The form of a Feather

A Review of Max Porter’s Grief is the thing with feathers


This slim work has been prodded and pried open from every angle. If you’ve made it here, to this late and lowly review, I must find something new to say about it.

*Please note; SPOILERS AHEAD!

Porter, a publisher by day, is probably the only author who would have been able to pull something like this off. Grief is a novella at best, scrappy, unfinished, often unintelligible and purposefully babbling at the other end. But, for the grieving, it is true and honest. Grief can feel “gack-pack-nack, the whole place heavy with mourning, every surface dead Mum, every crayon, tractor, coat, welly, covered in a film of grief. Down the dead Mum stairs, plinkety plink”.

Trying to tell a story of grief in a regularly structured novel with character arcs and plot types is wholly inauthentic. This jagged, bleak ‘story’ is a mirror for the grieving to look into and feel less alone. It hints at the stages of grief. For example, bargaining. Crow tells the boys to make a fake Mum and he will bring back the Mum that is the “truest”. They eagerly oblige and beg for their Mum to come back, but of course, Crow can’t do it. In the bargaining stage, a person will do or believe anything, no matter how ridiculous, in order to have their loved-one back.

The stages are not clear cut, though. A person sinks and rises through them like a terrible, everlasting roller coaster. That’s enough ‘poor me’, there are experts who can tell you more about the science of grief than an orphan can.

What strikes me about this book is its form. It has so many elements that it defies them all. It is fiction that is part autobiography with a smattering of poetry and some bizarre meta-fiction parts where the reader is forced to make decisions the character (or more accurately, the author) has refused to make.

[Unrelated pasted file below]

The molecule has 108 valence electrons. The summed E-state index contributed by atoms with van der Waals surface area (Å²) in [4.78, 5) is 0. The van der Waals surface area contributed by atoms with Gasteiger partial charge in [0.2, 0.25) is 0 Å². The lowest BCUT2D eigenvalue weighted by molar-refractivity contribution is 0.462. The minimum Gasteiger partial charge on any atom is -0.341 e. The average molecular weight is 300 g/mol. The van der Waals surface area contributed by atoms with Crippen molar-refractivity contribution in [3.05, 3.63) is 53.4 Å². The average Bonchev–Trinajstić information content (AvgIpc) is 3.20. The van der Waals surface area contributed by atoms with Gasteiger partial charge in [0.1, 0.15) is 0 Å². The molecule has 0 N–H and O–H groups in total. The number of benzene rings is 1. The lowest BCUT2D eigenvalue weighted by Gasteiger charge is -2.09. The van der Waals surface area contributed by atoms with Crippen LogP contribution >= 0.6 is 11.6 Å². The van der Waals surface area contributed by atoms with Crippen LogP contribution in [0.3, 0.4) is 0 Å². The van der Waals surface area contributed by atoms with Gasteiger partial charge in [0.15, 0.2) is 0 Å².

For example; Dad realises there are things his wife will never use again. But instead of listing them, he offers a short list in brackets for the reader to choose from. This is a ‘writerly’ practice that I’ve come across in my scouring of the Internet for wisdom and tips to becoming a writer myself. In order to keep the momentum going, the writer does not allow specifics to hold them up. Can’t think of the perfect word? List a few in brackets and decide during the editing process. Except he leaves the final decision up to Reader. What did you notice, Reader, that your dead loved one will never use again?

In all the reviews I’ve found, no-one has discussed the Comprehension Questions. What on Earth was that? Is Crow giving a lesson on grief? Who is supposed to answer them? The Reader, I suppose. So, what are your answers? Did I get it right? Who died? I guess this is part of the experience of grief; unanswered questions, confusion and murky impressions of reality.

There are other moments like this, the brothers tell stories that are “partly true”. You can choose which parts are true for yourself. Crow babbles incoherently, you can assign meaning there if and where you choose.

As an aspiring writer myself, I feel that I have found my ideal book, the style and ‘genre’ I want to emulate, the feeling I want the Reader to have when they put the book down. This is the not-novel, I’ve been wishing I could write. Although, it lacks a hint of something beyond what we can see and feel and know… something of eternity. Do you know where you’re going to?

Early in the novella, Porter says, “Moving on, as a concept, is for stupid people, because any sensible person knows grief is a long-term project. I refuse to rush. The pain that is thrust upon us let no man slow or speed or fix.” And it is true, grief is not something to hurry or deprive yourself of, it is a pool to dive into clothes and all. Things will never be the same, there is no same, no going back to the way things were, there is a gut-wrenching black whole at the centre and we must find a new normal where we can co-exist with our loss.

Death sucks only for those who are left behind. The dead are not grieving. And this is the point where I think Porter’s book falls just a fraction short. Death is rampant and indiscriminate and, of course, inevitable, so what happens after? Do you know where you’re going to? … Do you like the things that life is showing you? (sorry..) Our only solace for the ridiculous pain in this life can be that there is something after it and someone, a Father, who loves us. If there is only death and nothingness, then it is all futile and nothing/no-one is redeemable. That is too bleak for me, even now as I begin grieving once again, to accept.


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